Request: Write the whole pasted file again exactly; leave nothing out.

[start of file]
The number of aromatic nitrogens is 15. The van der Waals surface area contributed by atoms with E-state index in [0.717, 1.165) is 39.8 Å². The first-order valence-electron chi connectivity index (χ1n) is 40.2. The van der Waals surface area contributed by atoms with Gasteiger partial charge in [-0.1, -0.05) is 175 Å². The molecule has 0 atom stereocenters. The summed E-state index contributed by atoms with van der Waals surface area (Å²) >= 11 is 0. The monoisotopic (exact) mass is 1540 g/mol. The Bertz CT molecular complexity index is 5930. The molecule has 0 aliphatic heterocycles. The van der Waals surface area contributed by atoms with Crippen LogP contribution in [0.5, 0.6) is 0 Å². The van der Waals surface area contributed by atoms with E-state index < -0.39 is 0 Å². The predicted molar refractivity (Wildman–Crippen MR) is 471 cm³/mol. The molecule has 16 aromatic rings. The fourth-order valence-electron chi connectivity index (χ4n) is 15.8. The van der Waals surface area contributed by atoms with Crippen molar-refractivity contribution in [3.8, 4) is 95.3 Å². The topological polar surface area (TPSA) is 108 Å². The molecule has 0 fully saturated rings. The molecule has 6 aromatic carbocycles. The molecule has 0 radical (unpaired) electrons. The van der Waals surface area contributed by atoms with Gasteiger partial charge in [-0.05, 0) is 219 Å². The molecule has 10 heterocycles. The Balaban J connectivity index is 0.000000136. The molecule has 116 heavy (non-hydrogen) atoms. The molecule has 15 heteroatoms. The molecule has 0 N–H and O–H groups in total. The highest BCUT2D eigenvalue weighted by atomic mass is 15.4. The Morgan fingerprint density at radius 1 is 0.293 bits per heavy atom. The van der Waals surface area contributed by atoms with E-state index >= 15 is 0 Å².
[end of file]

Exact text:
The number of aromatic nitrogens is 15. The van der Waals surface area contributed by atoms with E-state index in [0.717, 1.165) is 39.8 Å². The first-order valence-electron chi connectivity index (χ1n) is 40.2. The van der Waals surface area contributed by atoms with Gasteiger partial charge in [-0.1, -0.05) is 175 Å². The molecule has 0 atom stereocenters. The summed E-state index contributed by atoms with van der Waals surface area (Å²) >= 11 is 0. The monoisotopic (exact) mass is 1540 g/mol. The Bertz CT molecular complexity index is 5930. The molecule has 0 aliphatic heterocycles. The van der Waals surface area contributed by atoms with Crippen LogP contribution in [0.5, 0.6) is 0 Å². The van der Waals surface area contributed by atoms with E-state index < -0.39 is 0 Å². The predicted molar refractivity (Wildman–Crippen MR) is 471 cm³/mol. The molecule has 16 aromatic rings. The fourth-order valence-electron chi connectivity index (χ4n) is 15.8. The van der Waals surface area contributed by atoms with Crippen molar-refractivity contribution in [3.8, 4) is 95.3 Å². The topological polar surface area (TPSA) is 108 Å². The molecule has 0 fully saturated rings. The molecule has 6 aromatic carbocycles. The molecule has 0 radical (unpaired) electrons. The van der Waals surface area contributed by atoms with Gasteiger partial charge in [-0.05, 0) is 219 Å². The molecule has 10 heterocycles. The Balaban J connectivity index is 0.000000136. The molecule has 116 heavy (non-hydrogen) atoms. The molecule has 15 heteroatoms. The molecule has 0 N–H and O–H groups in total. The highest BCUT2D eigenvalue weighted by atomic mass is 15.4. The Morgan fingerprint density at radius 1 is 0.293 bits per heavy atom. The van der Waals surface area contributed by atoms with E-state index >= 15 is 0 Å².